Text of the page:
7 In another recent contribution to this publication, my co-authors and I demonstrated how a training program for union leaders at St. Joseph's University in Philadelphia might be adapted to the needs of the labor movement in Hungary, as an example of how American higher education might champion justice in the global arena. See Castagnera, Fine & Toth, "American and Hungarian Labor Decline: Similar Challenges, Worlds Apart, Same Solution?" LABOR LAW JOURNAL (Spring 2001) at 50-64.
8 C. Wright Mills, The Power Elite (London: Oxford University Press, 1956).
9 Ibid. at 3-4 and 361 (1969 paperback reprint).
10 David Halberstam, The Fifties at 531.
11 Ibid. at 527.
12 John Kenneth Galbraith, The New Industrial State 282 (Boston: Houghton Mifflin 1967).
13 William L. O'Neill, Coming Apart: An Informal History of America in the 1960's 286-95 (N.Y.: Quadrangle/The New York Times Book Co. 1971).
14 Jerome H. Skolnick, The Politics of Protest 87 (N.Y.: Ballantine Books, 1969).
15 Ibid. at 117.
16 "60's Intellectuals in Their Own Words," THE CHRONICLE OF HIGHER EDUCATION, September 15, 2000, at B 14.
17 Theodore L. Gross (ed.), Representative Men: Cult Heroes of Our Time 81 (N.Y.: The Free Press 1970).
18 O'Neill, op. cit., note 14, at 257.
20 James P. Begin, Theodore Settle, & Paula Alexander, Academics on Strike (N.J.: Rutgers University 1975), Preface.
21 Ibid. at 1.
22 Ibid; see also Edward P. Kelly, Jr., Special Report #2 (Washington, D.C.: Academic Collective Bargaining Information Service, February 1975) and Robert K. Carr & Daniel K. Van Eyck, Collective Bargaining Comes to the Campus (Washington, D.C.: American Council on Education 1973).
23 Begin et al., op. cit., note 21.
24 O'Neill, op. cit., note 14, at 190.
25 Begin et al., op. cit., note 21, at 1.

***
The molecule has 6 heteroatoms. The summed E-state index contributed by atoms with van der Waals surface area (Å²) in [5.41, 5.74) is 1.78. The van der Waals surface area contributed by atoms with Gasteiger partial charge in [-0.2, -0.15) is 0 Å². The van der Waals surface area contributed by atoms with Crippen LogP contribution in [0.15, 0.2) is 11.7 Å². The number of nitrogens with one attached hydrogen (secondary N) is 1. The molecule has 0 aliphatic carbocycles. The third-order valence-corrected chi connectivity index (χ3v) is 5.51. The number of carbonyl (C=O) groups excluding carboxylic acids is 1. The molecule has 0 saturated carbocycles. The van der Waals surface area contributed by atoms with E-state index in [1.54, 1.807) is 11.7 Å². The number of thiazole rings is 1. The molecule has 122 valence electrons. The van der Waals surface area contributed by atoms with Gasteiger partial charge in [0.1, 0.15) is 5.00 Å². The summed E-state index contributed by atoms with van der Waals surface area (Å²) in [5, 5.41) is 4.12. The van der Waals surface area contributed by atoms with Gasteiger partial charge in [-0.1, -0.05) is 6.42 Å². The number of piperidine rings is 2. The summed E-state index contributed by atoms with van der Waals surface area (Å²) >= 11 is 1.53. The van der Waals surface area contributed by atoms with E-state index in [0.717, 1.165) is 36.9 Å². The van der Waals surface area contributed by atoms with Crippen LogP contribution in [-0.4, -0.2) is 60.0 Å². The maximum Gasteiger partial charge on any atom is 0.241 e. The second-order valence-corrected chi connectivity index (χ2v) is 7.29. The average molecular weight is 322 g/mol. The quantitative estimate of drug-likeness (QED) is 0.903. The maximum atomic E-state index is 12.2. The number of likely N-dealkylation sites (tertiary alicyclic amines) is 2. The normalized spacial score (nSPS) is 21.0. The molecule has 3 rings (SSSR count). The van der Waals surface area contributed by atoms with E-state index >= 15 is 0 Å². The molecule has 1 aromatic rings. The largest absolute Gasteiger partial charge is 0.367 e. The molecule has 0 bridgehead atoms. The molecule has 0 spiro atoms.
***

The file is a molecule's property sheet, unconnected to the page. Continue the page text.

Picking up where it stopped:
27 Patrick J. Cihon & James Ottavio Castagnera, Employment and Labor Law (West Legal Studies in Business, 4th edition 2002) at 649 observes, "Most state public sector labor relations statutes prohibit strikes by public employees."
28 Begin et al., op. cit., note 21 at 2.
30 Dan L. Adler, Governance and Collective Bargaining in Four-Year Institutions 1970-1977 ACBIS Monograph # 3, 1977) at 5.
32 NLRB v. Yeshiva University, 444 U.S. 672 (1980).
33 As I point out in an earlier article in this Journal (see "Professor Without Picket Signs [l]", op. cit., note 1 at ftn. 9), "The act expressly excludes 'supervisors,' who are defined as individuals 'having authority, in the interest of the employer, to hire, transfer, suspend, lay off, recall, promote, discharge, assign, reward, or discipline other employees, or responsibility to direct them, or to adjust their grievances, or effectively to recommend such action, if in connection with the foregoing the exercise of such authority is not of a merely routine or clerical nature, but requires the use of independent judgment." 29 U.S.C. 152(11). Managerial employees are not similarly excluded from the act's coverage by express provision, but have been held to be implicitly excluded. National Labor Relations Board v. Textron, 416 U.S. 267 (1974)."
34 Arthur E. Levine, "The Future of Colleges: 9 Inevitable Changes," THE CHRONICLE OF HIGHER EDUCATION, October 27, 2000, at B 10.
35 Following his stint as U.S. Labor Secretary, Professor Reich relocated to Brandeis University.
36 Robert B. Reich, The Work of Nations: Preparing Ourselves for 21ST Century Capitalism 219 (N.Y.: Alfred A. Knopf 1991).
37 Frank Newman, "Merit and Accountability in Higher Education," Collective Bargaining and Accountability in Higher Education: A Report Card 34 (N.Y.: Baruch College 1999).
38 Andrew Brownstein, "Student Activists Are Making Noise, but Is Anybody Listening?" THE CHRONICLE OF HIGHER EDUCATION, August 3, 2001, at A38.
39 Julianne Basinger, "500 Academics Sign Petition Protesting Lawsuit Against Cornell U. Professor," THE CHRONICLE OF HIGHER EDUCATION, March 20, 1998, at A14.
40 See Phyllis M. Frakt and James Ottavio Castagnera, "Making Adjunct Faculty Part of the Family," AAHE BULLETIN, September 2000, at 6-8; reprinted with permission in ADJUNCT ADVOCATE, Nov.-Dec. 2000, at 26-27; MATRIX MAGAZINE, Nov.-Dec. 2000, at 21, and ADJUNCT INFO, Spring 2001, at 2-4.
41 See, generally, James Thornton, A Field Guide to the Soul (N.Y.: Bell Tower, 1999); Fritjof Capra, The Tao of Physics (N.Y.: Bantam Books 2nd ed. 1988).
42 Arthur E. Levine, op. cit., note 35.
43 Theodore M. Hesburgh, "Where Are College Presidents' Voices on Important Public Issues?" THE CHRONICLE OF HIGHER EDUCATION, February 2, 2001, at B20.
44 See, e.g., Peter Monaghan, "A Journal Article Is Expunged and Its Authors Cry Foul. They say university caved in to the corporation they criticized," THE CHRONICLE OF HIGHER EDUCATION, December 8, 2000, at A-14.
45 Reich, op. cit., note 37, at 302-03.
46 Ibid. at 303.
47 Ibid. at 304.
49 Castagnera, op. cit., note 1.
Source: Labor Law Journal, Fall2001, Vol. 52 Issue 3, p157, 9p